In 1975, she received a PhD for her book Dammed Whores and God’s Police, a seminal work of Australian feminist history that inserted women into the hyper-masculine Australian cultural narrative.
This led to a position on The National Times, a Walkley Award winning investigation into NSW prisons, editorship and eventually ownership of New York Ms magazine, and later a position in the Keating government heading the Office of the Status of Women.
In between, she released five more books, including an autobiography, continued to write opinion columns for Fairfax, edited her own magazine Anne Summers Reports. She now maintains an active presence and dialogue online via her website and social media.
“I spend most of my time trying to acknowledge groups that don’t get enough coverage in mainstream media – which are women, gays, trade unionists, environmentalists, and the indigenous. They don’t get treated fairly by the mainstream media.”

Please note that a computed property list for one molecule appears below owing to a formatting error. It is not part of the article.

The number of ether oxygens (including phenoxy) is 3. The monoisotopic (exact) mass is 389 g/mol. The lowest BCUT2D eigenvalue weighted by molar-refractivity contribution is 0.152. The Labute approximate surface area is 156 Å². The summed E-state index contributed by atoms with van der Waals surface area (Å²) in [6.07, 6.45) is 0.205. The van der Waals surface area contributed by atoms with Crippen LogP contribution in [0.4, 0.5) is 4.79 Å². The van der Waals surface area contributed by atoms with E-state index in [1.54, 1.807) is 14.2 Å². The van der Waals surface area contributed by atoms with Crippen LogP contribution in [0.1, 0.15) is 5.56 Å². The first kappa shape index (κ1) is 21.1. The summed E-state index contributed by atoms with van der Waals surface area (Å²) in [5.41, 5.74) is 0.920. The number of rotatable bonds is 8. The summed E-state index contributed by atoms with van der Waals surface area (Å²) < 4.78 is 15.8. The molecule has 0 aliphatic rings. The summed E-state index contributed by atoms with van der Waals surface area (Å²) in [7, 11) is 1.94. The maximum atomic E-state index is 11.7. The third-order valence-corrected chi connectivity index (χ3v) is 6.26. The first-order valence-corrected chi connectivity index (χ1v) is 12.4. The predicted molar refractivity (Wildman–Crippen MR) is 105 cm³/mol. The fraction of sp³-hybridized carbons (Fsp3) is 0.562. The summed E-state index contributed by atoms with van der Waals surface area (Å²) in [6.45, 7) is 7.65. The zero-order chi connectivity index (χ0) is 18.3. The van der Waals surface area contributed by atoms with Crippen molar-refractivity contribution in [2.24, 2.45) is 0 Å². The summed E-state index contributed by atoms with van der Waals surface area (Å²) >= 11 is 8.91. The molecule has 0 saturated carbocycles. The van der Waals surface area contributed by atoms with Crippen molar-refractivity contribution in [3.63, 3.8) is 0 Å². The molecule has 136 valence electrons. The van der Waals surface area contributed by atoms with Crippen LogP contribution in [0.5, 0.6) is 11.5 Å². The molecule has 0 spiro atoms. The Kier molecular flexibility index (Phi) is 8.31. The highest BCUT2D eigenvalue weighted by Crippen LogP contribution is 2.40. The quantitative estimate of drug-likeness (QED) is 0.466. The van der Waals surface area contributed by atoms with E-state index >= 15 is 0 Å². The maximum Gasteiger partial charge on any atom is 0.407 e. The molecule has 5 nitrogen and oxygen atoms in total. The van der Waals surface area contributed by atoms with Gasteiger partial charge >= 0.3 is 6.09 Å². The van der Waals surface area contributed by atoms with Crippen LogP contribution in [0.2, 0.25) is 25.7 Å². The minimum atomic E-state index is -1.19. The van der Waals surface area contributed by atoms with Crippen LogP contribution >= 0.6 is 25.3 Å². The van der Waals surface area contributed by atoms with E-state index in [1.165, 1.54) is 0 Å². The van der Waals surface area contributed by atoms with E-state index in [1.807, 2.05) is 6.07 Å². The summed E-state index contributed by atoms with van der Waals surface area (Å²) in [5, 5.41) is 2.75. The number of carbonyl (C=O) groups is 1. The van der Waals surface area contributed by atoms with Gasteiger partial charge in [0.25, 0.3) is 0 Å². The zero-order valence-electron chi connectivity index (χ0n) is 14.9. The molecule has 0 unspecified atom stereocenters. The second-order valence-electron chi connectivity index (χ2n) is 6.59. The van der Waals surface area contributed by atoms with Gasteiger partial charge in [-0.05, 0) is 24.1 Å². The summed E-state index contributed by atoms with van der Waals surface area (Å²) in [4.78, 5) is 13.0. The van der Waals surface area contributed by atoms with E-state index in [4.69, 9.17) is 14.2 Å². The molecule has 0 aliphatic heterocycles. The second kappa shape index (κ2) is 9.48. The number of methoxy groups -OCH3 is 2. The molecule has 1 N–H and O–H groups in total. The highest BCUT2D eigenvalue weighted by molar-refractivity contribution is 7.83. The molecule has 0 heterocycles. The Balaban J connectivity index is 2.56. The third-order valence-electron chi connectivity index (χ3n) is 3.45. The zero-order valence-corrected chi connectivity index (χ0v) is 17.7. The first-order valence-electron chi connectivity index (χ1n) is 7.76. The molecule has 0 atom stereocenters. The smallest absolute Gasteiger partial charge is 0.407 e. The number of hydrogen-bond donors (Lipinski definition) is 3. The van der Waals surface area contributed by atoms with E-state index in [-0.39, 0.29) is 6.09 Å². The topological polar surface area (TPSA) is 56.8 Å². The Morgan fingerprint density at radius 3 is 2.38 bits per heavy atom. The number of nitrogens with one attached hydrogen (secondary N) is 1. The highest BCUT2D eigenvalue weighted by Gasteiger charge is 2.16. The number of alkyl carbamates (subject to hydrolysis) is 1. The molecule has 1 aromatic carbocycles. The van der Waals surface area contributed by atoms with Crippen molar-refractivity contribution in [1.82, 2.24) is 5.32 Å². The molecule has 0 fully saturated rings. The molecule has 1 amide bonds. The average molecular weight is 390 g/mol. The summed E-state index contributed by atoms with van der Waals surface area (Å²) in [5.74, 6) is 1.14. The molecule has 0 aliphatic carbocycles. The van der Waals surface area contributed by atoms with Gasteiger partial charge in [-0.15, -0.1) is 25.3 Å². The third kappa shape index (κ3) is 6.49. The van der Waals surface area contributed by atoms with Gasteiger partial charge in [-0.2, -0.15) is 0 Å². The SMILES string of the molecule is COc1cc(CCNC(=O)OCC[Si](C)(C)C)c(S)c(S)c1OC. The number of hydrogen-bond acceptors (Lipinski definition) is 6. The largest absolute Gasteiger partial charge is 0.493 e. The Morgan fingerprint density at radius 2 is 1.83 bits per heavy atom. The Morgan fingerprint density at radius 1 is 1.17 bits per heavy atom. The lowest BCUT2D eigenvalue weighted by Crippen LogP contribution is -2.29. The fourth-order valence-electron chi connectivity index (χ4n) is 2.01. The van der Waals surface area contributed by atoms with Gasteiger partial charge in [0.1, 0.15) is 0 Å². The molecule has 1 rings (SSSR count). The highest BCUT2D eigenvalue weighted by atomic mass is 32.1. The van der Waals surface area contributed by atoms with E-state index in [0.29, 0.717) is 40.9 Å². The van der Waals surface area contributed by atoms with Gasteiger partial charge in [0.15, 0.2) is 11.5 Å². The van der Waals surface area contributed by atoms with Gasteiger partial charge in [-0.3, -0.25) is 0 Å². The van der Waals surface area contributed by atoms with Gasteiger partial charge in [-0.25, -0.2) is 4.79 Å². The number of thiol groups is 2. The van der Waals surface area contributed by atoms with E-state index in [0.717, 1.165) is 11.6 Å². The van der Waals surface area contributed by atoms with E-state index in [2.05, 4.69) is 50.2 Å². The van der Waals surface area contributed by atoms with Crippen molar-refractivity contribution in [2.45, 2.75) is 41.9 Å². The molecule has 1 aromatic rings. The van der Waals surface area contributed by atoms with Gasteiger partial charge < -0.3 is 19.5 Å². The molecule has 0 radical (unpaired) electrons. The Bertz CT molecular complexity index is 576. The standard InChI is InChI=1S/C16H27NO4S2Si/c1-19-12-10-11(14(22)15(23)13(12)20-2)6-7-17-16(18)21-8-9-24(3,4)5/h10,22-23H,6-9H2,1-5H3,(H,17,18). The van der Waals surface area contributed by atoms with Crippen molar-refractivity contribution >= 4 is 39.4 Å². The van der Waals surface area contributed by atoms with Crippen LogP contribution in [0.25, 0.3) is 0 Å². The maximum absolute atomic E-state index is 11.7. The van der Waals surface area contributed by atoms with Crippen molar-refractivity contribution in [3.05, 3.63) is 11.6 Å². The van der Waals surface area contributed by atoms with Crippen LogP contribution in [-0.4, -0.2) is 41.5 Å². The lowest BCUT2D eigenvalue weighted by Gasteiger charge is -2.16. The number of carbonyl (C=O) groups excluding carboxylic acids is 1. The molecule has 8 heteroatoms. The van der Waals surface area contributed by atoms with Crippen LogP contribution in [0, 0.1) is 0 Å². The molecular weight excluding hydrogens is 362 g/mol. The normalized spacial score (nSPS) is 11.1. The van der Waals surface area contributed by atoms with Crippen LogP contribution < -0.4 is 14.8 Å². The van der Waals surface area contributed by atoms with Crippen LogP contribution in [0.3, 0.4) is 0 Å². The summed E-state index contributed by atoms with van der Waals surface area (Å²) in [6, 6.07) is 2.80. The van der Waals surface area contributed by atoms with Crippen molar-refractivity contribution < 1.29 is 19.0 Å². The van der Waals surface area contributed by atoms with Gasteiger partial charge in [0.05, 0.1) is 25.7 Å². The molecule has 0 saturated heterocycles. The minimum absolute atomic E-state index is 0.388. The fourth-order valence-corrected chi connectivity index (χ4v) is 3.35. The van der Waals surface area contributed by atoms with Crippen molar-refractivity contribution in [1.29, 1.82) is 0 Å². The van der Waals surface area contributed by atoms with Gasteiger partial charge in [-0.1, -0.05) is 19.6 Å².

It’s an extraordinary and prolific career, but Anne Summers resists the suggestion she is doggedly ambitious.
“I’m very lazy, actually,” she says. “I’ve never planned anything in my life. Every major thing I’ve done has been somebody else’s idea. It means I’ve had a very interesting and exciting life. I’m up for adventures. Do you want to go to New York? Oh! Why not? Do you want to come and work in Paul Keating’s office? Oh, sure, it sounds great!
“My life has been full of serendipity. I don’t think I could have planned my life, the way it’s worked out. I just don’t think it would be have been possible.”
Still, her steely gaze and strong gestures suggest an understated tenacity.
“I’ve never worked harder in my life than I have now,” she says, adding that where she used to write a piece a month, she now feels slack if she hasn’t written three a week.
And she enjoys the benefits of social media.
“One of the things I really like about Facebook and Twitter is you can have engagement with all people. I engage with teenagers, and people in their 80s. That’s one of the things I like about social media, age isn’t a barrier.”